What Small Businesses Need to Know About the Fiscal Cliff Tax Deal

Read about how American Taxpayer Relief Act of 2012 will affect your small business's taxes in 2013.

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The fiscal cliff tax deal approved by Congress has several provisions of special interest to small business. These haven't gotten much publicity, but they could be quite important to you.

Section 179 Expensing Limits Increased

For most small businesses, the most important change brought about by the fiscal cliff tax bill is an increase in the value of business equipment that can be expensed (deducted) in one year under Internal Revenue Code Section 179. The Section 179 limit was scheduled to go down to $25,000 in 2013. However, the new law allows up to $500,000 in business equipment to be expensed in 2013. This provision has also been made retroactive for all of 2012. Businesses with income up to $2 million per year qualify for Section 179 expensing for these years.

Taxpayers may also expense up to $250,000 of the cost of qualified leasehold improvement property, qualified restaurant property, and qualified retail improvement property. The treatment of computer software as property eligible for Section 179 treatment is extended through tax years beginning in 2013.

These Section 179 limits are scheduled to expire at the end of 2013. Starting in 2014, the limit is scheduled to go down to a $25,000 investment limit with a $200,000 income limit.

50% Bonus Depreciation Extended

In an attempt to prevent the economy from entering a recession, Congress revised the tax laws in early 2008 to give businesses the opportunity to take substantial depreciation deductions during the first year they buy long-term property. This special depreciation deduction is called bonus depreciation. By using bonus depreciation, a taxpayer can depreciate 50% of the adjusted basis of qualified property during the first year the property is placed in service; the remaining basis in the property is depreciated under the normal depreciation rules. Bonus depreciation was scheduled to expire at the end of 2012. It has now been extended through 2013.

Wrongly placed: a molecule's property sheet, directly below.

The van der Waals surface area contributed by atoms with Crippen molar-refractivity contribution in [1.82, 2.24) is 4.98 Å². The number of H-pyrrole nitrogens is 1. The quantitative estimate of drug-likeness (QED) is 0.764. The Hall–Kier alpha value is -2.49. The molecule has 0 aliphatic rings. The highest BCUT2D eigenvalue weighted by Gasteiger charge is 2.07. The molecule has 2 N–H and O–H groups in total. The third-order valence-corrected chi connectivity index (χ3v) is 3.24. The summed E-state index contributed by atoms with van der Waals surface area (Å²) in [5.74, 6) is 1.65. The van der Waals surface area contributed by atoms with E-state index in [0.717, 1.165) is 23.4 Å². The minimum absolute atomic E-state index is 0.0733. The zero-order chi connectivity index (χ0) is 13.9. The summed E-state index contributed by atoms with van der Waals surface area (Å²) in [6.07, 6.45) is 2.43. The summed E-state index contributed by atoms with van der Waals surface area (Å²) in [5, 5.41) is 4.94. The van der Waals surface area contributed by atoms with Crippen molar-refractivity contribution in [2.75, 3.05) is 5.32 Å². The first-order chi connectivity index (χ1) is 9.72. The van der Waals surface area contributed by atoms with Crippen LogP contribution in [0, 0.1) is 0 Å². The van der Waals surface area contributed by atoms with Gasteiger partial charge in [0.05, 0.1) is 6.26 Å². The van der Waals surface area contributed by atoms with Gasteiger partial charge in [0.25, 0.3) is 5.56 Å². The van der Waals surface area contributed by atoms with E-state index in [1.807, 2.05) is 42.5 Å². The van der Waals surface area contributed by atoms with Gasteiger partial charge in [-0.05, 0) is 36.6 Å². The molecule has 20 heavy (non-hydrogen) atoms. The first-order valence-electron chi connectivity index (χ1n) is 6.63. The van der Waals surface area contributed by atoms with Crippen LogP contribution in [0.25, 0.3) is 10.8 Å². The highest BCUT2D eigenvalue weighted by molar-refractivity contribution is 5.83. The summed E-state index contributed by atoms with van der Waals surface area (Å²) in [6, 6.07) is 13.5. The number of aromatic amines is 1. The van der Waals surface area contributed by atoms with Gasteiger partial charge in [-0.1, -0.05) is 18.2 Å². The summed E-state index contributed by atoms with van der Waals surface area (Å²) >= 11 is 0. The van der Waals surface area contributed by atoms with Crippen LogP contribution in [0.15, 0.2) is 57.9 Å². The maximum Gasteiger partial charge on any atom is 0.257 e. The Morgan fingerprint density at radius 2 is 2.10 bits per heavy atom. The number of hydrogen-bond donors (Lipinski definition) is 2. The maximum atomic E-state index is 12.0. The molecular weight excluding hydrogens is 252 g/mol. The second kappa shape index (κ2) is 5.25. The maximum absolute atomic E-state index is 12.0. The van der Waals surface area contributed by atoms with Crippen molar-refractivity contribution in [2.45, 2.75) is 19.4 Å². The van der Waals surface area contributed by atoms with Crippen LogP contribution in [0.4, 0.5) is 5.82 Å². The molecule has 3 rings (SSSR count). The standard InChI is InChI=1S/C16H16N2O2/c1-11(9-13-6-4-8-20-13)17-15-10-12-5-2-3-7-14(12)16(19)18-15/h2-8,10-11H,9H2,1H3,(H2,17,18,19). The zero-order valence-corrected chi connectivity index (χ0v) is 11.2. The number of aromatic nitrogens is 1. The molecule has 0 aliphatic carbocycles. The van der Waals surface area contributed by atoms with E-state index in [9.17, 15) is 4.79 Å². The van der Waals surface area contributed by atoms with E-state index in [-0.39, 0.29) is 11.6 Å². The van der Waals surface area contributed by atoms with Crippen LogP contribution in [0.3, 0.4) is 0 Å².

Employer-Provided Mass Transit Benefits

Employers may provide their employees with tax-free payments for mass transit use and parking expenses. The fiscal cliff bill extends through 2013 the increase in the monthly tax-free limit for employer-provided transit and vanpool benefits from $125 to $240. This way it is the same as for employer-provided parking benefits.

Work Opportunity Credit

This bill extends for two years, through 2013, a provision that allows businesses to claim a work opportunity tax credit equal to 40% of the first $6,000 of wages paid to new hires in of one of eight targeted groups. These groups include members of families receiving benefits under the Temporary Assistance to Needy Families (TANF) program, qualified ex-felons, designated community residents, vocational rehabilitation referrals, qualified summer youth employees, qualified food and nutrition recipients, qualified SSI recipients, and long-term family assistance recipients.

Returning Heroes and Wounded Warriors Work Opportunity Tax Credits

The fiscal cliff bill extended through the end of 2013 provisions allowing businesses to claim a work opportunity tax credit for hiring qualified veterans in the following targeted groups and up to the following credit amounts:

  • Veterans in a family receiving supplemental nutrition assistance: $2,400
  • Short-term unemployed veterans: $2,400
  • Service-related disabled veterans discharged from active duty within a year: $4,800
  • Long-term unemployed veterans: $5,600
  • Long-term unemployed service-related disabled veterans: $9,600

January 2013

by: , J.D.

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